There are several different variations of utilitarianism but generally speaking, utilitarians believe that no action or choice is inherently right or wrong. Instead, what makes a particular action right or wrong is judged by the amount of good (e.g. happiness, pleasure, satisfaction, etc.) it brings to the greatest number of people.   To make it even simpler, the end justifies the means. When we first looked at utilitarianism, we saw how from a purely utilitarian point of view Lando Calrissian’s betrayal of Han Solo could have been considered a just decision. Utilitarianism would also be the ethical philosophy used to justify Tony Stark’s actions in Civil War.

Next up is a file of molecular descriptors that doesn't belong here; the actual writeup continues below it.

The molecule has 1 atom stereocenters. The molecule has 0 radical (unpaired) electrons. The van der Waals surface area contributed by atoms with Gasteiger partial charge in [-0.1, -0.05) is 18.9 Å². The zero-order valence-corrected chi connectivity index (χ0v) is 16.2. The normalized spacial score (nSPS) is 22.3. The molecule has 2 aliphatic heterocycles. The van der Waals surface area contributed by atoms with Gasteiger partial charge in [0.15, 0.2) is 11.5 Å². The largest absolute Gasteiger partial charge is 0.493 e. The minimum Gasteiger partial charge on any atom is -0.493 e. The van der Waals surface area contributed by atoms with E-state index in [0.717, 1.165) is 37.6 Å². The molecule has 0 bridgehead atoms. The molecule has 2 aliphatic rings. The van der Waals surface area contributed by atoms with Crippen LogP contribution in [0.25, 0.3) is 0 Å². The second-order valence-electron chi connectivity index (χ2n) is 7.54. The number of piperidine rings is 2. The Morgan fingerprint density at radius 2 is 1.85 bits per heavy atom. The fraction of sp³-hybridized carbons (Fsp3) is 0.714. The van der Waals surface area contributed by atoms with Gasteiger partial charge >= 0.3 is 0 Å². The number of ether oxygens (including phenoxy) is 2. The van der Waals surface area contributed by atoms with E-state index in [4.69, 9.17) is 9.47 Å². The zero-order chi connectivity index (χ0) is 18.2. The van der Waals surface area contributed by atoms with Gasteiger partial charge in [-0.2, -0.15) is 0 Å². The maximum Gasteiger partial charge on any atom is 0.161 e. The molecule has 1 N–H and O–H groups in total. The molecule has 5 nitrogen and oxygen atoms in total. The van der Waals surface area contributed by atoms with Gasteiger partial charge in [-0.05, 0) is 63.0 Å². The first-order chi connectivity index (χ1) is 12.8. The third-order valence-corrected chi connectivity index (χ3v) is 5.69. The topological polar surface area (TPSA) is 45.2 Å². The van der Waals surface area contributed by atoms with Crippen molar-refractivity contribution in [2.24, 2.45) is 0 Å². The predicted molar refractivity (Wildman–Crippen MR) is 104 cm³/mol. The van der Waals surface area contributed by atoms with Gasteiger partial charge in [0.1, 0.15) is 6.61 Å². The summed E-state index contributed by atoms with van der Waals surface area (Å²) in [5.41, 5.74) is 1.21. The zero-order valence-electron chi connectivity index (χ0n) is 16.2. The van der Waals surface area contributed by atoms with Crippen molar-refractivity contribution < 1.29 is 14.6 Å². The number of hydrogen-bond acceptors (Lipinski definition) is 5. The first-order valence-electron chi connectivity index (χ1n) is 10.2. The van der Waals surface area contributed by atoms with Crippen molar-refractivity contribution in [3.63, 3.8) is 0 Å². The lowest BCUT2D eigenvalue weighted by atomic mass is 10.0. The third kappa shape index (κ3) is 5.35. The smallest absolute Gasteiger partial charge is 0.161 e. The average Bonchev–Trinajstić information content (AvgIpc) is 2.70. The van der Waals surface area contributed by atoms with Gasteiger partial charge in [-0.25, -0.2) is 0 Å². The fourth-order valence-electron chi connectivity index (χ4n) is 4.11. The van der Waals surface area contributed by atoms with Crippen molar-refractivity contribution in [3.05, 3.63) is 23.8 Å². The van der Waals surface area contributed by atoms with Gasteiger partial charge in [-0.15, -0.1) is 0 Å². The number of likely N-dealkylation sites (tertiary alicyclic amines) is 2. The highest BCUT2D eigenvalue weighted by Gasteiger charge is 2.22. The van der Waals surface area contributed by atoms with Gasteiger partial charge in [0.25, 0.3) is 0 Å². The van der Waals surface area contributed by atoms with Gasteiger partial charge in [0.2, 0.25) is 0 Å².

We see hints at Tony’s utilitarian outlook in the move Avengers: Age of Ultron as well. Tony believes that using artificial intelligence will eventually lead to the greatest amount of good/happiness for the greatest amount of people. He is so set and so focused on this being the moral choice that he ignores the other Avengers and develops the technology in secret ultimately leading to Ultron, an enemy set on eradicating the human race. Obviously, this was an unforeseen consequence, but that’s kind of the thing — it’s impossible to know all of the potential outcomes of a particular decision. Perhaps the real problem of utilitarianism, at least when it comes to Tony and Civil War, is that the calculation of the greatest good for the greatest number is subject to the person working the equation. Tony is a narcissist, which inherently leads to narcissistic utilitarianism, meaning he might not see the greatest good the same way someone with a different starting point would.